Theonomy Thursday: God's Law Made Easy Reviewed (Part 2)
Continuing where we left off last time we will now evaluate Ken Gentry's seven points in his theonomy position. These will be essential for affirming or denying his view. It will also be important to remember when reading other people and their often false critics of theonomy.
Chapter 1: Introduction
A Proposed Position
1. God's Law is binding.
This point is highlighted by Mr Gentry saying that "God's Law is law, not suggestion". I don't think anyone would disagree with that. But the concern would be over who is the proper recipient of God's law. Mr Gentry pre-answers this by saying that "all men are obliged to obey". This is where theonomy losses most people.
The simple fact is most Christians don't believe in the continuing authority of God's law into the new covenant era. I think our heretical friend Don Preston would have a thing or two to say about this inconsistency. Nevertheless, this is something that Mr Gentry will have to fight for.
2. God's Law is relevant.
I'm actually not going to lean on anything Mr Gentry writes in this section. I think the practical matter of homosexuality should put a quick end to the topic of relevance. Many Christians will deny that God's law is binding while running fiercely to the law to affirm that homosexuality is a sin.
Maybe you are easily convinced by Paul's passages on homosexuality. What about bestiality? Nowhere in the New Testament is this condemned. Are you prepared to go to the Old Testament law to make an argument against the practice of bestiality? I think the argument for relevance is simple. The bigger question is how relevant we want it to be.
3. God's Law is historical.
This is really a hermeneutical principal. That God's law was given at a specific time for a specific people is obvious. That it contains eternal principals may not be so obvious. That we must use the historical information of the specific people/time to determine the eternal principal is even less obvious.
Many complaints against theonomy claim that they simple want to drop the Old Testament law into the modern day. This might sound nice and simple but it isn't true. Their are relevant and historical principals within God's law that would manifest themselves. Mr Gentry will not be arguing for a strict wooden literalism of God's law.
4. God's Law is adaptable.
This is the application of the above point. If the above point is truly believed, then this point should be the logical and hermeneutical result. Many individuals who go to the Old Testament for eternal principals are misunderstood. They are often called legalistic. But that's simply because the majority report of church laymen remain in confusion over God's law.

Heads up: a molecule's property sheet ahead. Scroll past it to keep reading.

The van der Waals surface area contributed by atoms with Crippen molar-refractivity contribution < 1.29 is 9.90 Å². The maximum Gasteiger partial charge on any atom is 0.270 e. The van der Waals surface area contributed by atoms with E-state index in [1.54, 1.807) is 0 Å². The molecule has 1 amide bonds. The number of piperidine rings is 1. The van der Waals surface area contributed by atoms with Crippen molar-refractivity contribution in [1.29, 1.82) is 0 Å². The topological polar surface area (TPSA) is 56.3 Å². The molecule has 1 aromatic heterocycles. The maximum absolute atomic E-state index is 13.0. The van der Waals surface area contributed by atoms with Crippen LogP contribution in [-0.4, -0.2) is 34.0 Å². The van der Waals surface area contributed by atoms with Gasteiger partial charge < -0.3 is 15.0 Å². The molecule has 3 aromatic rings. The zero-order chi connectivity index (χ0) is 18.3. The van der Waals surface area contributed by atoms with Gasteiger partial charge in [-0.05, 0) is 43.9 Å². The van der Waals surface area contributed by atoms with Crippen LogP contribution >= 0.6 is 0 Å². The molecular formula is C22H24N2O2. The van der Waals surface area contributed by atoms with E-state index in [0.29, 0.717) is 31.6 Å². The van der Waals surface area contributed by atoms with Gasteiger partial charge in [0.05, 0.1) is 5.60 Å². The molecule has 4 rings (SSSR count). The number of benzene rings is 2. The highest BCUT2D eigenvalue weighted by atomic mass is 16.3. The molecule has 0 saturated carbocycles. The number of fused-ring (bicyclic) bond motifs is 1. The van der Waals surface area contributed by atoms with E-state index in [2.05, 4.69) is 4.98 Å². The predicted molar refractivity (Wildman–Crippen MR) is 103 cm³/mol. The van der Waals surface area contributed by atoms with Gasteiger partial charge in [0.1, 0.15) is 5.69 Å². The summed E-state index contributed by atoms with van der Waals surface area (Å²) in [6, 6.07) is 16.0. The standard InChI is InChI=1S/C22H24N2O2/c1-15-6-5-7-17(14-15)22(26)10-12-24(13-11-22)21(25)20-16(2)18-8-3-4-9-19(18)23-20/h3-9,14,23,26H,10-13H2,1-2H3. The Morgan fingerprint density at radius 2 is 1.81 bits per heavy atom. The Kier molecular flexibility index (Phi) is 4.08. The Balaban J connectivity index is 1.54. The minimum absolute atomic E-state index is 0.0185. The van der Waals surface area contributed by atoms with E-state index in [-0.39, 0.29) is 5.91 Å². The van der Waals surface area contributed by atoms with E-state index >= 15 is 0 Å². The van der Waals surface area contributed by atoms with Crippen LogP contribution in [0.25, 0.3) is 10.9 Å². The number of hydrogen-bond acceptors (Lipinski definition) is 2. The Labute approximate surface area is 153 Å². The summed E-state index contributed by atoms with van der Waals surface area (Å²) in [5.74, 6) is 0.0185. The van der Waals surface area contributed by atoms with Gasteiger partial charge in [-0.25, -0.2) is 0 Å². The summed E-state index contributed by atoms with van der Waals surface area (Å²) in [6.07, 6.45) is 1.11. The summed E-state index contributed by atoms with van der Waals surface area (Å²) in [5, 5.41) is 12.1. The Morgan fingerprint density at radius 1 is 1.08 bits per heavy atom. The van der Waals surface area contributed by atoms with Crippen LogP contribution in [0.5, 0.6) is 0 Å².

5. God's Law is multifaceted.
This is a simple affirmation that while the law can be boiled down to a singular point, it doesn't remain full of depth. It is easy to see Jesus and Paul reduce the law to love (Matt 7:12; 22:40) while recognizing that this doesn't mean the destruction of all morals and laws.
Liberal theology and Christianity has long been pushing the simplistic agenda. And now sadly many conservative Christians are slipping into that simplicity for want of understanding the full depth of God's law. We must affirm God's law is deep and yet simple. Easy to speak but hard to live in every facet of life.
6. God's Law is comprehensive.
Every facet of life. This is the key of this next point. What portion of your life does God desire? Which portion do you think He has a plan for? Which one do you want Him to bless? Which one do you think His law affects? The answers to these questions should look similar. Perhaps it should come as a wake-up call that they are not.
7. God's Law is behavioral.
This is a theologically crucial point. The law does not save. It never has saved. It never will save. This is behavioral and as such can never convert a person to a genuine relationship renewal with God through Jesus Christ. God's law is no substitute for the gospel of Jesus Christ.
This is especially important when theonomy is linked with postmillennialism. Many begin to propagate the lie that postmillennial Christians want to force their Biblical law on people and make them all Christians. This is patently false. Postmillennial Christians want to convert everyone through the gospel and call them to discipleship in God's law.
Hopefully this post was able to introduce some interesting thoughts. The next few blogs will cover chapter two and the essence of God's law.